This thread is about rail links between African countries
Deal signed for East African standard-gauge line
Monday, May 12, 2014
Chinese premier Li Keqiang (left) and Kenyan president Uhuru Kenyatta sign the deal in Nairobi
THE Chinese premier Li Keqiang and the president of Kenya Uhuru Kenyatta signed an agreement on May 11 for the construction of a 609km standard-gauge railway linking the port city of Mombasa to the Kenyan capital Nairobi.
The agreement was witnessed by East African presidents Yoweri Museveni of Uganda, Paul Kagame of Rwanda and Salva Kiir of South Sudan as the line will be extended from Nairobi to the Uganda capital Kampala, and later to Rwanda's capital Kigali and Juba in South Sudan.
The initial Mombasa - Nairobi section will be constructed by China Roads and Bridge Construction at a cost of $US 3.6bn, which is considerably less than the $US 5.2bn estimated earlier by a Kenyan parliamentary committee.
The Chinese contractor was appointed without competitive bidding after Kenya agreed to this as a condition for Chinese funding. China will finance 90% of the project while Kenya will provide the remaining 10%. China will provide a $US 1.6bn commercial loan and $US 1.63bn as a concessionary facility.
Work on the project will start in October and is due to be completed in March 2018.
Li's visit to Kenya was the final leg of a four-country African tour which included Ethiopia, Angola and Nigeria. During his Nigerian visit, Li also signed a framework agreement involving China Civil Engineering Construction Corporation for the construction of a $US 13.1bn railway in southern Nigeria linking Lagos with Port Harcourt. The 600km line would have a maximum speed of 120km/h and 12 stations
There aren't much.This thread is about rail links between African countries
Almost all existing lines need investments anyway. While upgrading, a third rail could be added (resulting in a dual-gauge tracks). Of course it would involve big costs and Africa is too poor for that, at least for now.I'm very disappointed that it won't be constructed using the gauge already used in the area. Using UIC gauge means this line will forever remain isolated.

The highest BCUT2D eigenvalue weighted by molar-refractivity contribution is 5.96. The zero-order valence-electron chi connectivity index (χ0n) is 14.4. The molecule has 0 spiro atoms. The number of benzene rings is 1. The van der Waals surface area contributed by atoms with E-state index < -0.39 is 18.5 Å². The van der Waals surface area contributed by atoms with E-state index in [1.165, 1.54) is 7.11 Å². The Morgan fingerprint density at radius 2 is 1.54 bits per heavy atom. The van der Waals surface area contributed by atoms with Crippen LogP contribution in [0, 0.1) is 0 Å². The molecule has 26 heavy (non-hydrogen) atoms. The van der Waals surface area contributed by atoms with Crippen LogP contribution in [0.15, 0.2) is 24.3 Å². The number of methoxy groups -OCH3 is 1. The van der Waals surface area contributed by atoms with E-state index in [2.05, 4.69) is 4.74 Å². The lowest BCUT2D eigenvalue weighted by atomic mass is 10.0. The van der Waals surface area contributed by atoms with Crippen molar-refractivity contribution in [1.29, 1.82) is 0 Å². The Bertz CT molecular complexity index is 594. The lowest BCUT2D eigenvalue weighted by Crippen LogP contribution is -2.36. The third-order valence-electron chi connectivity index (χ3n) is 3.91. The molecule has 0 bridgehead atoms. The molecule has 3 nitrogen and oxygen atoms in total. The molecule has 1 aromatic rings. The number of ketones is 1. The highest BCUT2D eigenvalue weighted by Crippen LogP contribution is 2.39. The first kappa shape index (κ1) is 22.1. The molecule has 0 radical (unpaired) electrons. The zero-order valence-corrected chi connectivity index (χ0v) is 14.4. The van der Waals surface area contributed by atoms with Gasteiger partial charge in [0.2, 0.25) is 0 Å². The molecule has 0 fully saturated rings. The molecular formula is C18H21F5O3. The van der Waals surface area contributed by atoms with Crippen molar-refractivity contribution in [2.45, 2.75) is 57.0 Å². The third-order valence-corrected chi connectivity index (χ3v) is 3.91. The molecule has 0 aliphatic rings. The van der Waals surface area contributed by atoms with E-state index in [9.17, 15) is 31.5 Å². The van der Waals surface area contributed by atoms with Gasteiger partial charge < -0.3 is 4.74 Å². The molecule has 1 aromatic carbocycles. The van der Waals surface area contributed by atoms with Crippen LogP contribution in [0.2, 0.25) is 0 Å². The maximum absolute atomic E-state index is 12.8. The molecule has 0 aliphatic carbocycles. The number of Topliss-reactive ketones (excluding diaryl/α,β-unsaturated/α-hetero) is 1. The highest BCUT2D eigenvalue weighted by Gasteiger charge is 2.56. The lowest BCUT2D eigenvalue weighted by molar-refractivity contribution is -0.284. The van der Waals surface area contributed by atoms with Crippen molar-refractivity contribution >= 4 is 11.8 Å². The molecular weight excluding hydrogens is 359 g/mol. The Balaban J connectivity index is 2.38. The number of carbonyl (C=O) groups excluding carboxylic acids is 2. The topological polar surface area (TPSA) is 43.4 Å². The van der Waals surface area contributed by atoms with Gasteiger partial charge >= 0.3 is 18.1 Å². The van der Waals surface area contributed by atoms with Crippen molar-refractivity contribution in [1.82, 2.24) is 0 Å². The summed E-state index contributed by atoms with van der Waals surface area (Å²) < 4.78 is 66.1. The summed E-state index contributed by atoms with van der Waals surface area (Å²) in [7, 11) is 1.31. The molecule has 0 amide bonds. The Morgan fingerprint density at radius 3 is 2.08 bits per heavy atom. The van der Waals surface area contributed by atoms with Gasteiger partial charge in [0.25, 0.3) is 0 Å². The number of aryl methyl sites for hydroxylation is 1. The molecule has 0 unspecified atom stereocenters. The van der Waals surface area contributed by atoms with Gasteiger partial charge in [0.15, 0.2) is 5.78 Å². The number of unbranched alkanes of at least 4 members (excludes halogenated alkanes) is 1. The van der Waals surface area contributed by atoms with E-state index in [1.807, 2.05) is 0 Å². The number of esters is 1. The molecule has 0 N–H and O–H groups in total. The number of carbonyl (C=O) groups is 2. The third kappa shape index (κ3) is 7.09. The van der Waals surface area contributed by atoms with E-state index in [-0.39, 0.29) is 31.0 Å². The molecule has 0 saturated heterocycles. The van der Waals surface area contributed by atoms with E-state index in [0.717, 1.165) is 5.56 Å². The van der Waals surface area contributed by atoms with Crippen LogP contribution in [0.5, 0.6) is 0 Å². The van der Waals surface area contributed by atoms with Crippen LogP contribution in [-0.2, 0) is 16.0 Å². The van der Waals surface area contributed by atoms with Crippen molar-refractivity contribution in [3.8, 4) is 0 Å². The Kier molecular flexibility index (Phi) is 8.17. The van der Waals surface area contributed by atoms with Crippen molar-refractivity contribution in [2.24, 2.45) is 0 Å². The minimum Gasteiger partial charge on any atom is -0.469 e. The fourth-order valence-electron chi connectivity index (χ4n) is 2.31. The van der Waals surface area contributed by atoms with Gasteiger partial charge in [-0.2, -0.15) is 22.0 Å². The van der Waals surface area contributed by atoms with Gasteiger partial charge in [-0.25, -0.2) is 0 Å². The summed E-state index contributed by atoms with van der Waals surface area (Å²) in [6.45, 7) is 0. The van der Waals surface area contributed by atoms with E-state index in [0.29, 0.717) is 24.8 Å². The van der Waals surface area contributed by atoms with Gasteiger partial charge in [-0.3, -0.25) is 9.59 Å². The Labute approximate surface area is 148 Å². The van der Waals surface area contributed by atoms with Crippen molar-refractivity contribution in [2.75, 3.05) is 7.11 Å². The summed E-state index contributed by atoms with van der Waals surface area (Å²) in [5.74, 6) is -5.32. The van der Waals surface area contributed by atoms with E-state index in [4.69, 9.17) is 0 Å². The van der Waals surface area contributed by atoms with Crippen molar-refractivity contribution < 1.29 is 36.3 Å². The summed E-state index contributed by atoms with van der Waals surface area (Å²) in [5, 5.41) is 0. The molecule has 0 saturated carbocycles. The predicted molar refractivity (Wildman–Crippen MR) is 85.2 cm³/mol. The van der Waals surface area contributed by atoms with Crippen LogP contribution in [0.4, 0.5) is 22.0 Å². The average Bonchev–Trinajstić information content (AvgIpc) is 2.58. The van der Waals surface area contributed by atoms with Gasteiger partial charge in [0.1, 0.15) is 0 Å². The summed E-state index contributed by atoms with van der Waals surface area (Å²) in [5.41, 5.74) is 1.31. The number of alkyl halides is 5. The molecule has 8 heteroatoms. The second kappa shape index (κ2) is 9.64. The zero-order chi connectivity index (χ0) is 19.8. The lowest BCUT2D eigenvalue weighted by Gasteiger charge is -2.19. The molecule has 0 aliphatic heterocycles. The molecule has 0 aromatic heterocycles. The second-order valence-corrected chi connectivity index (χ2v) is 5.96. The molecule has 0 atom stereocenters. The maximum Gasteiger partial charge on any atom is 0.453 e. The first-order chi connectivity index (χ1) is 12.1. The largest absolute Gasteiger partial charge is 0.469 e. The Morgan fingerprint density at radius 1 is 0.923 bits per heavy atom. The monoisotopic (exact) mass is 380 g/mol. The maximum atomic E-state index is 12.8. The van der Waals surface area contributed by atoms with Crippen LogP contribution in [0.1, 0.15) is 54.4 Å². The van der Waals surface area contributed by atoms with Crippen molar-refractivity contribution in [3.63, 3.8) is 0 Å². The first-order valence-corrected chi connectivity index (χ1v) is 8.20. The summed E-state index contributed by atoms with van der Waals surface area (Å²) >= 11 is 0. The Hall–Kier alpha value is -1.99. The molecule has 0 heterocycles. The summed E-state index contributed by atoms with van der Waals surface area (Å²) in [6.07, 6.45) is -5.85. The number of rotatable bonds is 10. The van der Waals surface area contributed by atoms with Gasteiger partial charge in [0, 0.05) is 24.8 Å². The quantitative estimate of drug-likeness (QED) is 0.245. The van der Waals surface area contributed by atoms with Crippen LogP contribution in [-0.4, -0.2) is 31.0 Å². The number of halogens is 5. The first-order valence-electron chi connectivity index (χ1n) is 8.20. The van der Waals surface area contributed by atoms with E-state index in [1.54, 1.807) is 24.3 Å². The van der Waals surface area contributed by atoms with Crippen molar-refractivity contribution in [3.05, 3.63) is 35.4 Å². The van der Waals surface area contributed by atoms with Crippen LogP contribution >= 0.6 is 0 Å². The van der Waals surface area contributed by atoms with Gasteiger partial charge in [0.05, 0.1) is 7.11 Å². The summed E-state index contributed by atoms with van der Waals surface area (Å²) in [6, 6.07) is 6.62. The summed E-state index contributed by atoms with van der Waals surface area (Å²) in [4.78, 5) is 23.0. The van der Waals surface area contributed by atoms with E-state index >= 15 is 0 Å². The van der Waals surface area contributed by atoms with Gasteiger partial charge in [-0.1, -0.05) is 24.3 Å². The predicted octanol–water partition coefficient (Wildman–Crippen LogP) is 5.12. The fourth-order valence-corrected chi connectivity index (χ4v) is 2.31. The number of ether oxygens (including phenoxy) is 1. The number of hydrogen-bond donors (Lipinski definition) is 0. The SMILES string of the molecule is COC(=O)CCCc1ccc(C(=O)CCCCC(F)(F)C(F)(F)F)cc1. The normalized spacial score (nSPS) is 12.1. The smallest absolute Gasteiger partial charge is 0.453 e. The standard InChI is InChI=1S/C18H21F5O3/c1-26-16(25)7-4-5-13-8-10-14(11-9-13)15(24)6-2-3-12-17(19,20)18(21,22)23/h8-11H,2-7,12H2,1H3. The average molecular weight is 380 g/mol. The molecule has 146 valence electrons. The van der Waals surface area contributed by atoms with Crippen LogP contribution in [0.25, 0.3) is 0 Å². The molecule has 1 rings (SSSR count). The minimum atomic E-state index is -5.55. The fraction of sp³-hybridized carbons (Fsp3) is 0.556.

That's not all.There aren't much.
There are rail links between Morocco, Algeria and Tunisia which are now closed (at least the Moroccan-Algerian one); and Libya planned rail links (now abandoned) to Tunisia and Egypt.
Then there is South African newtwork with links with adjacent countries.
That's all. Most other states have isolated lines (or small groups of lines) linking a mine/city in the interior with a port, or doesn't have railways at all.
Cameroon and Chad to study 700km rail link
Monday, June 09, 2014
CAMEROON and its landlocked neighbour Chad reached an agreement on June 3 to carry out a feasibility study into the construction of a 700km line linking Ngaoundéré in northeast Cameroon with Ndjamena, the Chadian capital.
Financing has yet to be agreed for the project, which will require investment estimated at Central African Francs 1.4bn ($US 2.92bn).
The concession holder for the railway will be Cameroonian railway operator Camrail, owned by Bolloré Africa Logistics, a subsidiary of France's Bolloré Group.
With some 80% of Chad's imports and exports currently transported by road via Cameroon's main port and commercial capital of Douala, Chad is looking to expand trade through rail and other infrastructure projects linking the landlocked country to the Atlantic coast.
Cameroon's transport minister Mr Robert Nkili says the project would also benefit northern regions of Cameroon, where traders were struggling to export their products to other regions. His Chadian counterpart, Mr Adoum Younousmi, added: "If the work programme is respected, construction should begin in 2016."
In 2012 Cameroon announced plans to build railway lines to expand trade with Chad as well as southern neighbours such as Gabon and Equatorial Guinea, but construction has not yet begun.
Design contract awarded for Uganda – Rwanda line
Tuesday, July 01, 2014
GERMAN infrastructure consultant Gauff Ingenieure has been awarded a $US 8.6m contract to design the new standard-gauge railway line linking Uganda's capital Kampala with Kigali in Rwanda.
Around 1400km of new railway will be constructed in Uganda and Rwanda. This includes the section from Malaba on the Kenya/Uganda border via Kampala to Mirima Hills on the Uganda/Rwanda border and then on to Kigali. There will also be branches to other towns in the two countries.
Six Chinese companies are to be invited in July for engineering, procurement and construction contracts for the Ugandan part of the project.
"This is another demonstration of the strong commitment and political will of our leaders for joint regional integration projects aimed at promoting regional trade and the free movement of people and goods," says Rwanda Transport Development Agency director general Mr Guy Kalisa.
The railway will connect with the new standard-gauge line in Kenya from Malaba via Nairobi to Mombasa, the first phase of which is under construction and is due to be completed in March 2018
Do any freight trains still use the Dakar - Bamako railway line? Passenger services were suspended several years ago.Just as I said, Dakar-Bamako. But it desperately needs to be upgraded. Just like the other link build by the French in this area: Abidjan-Ouagadougou.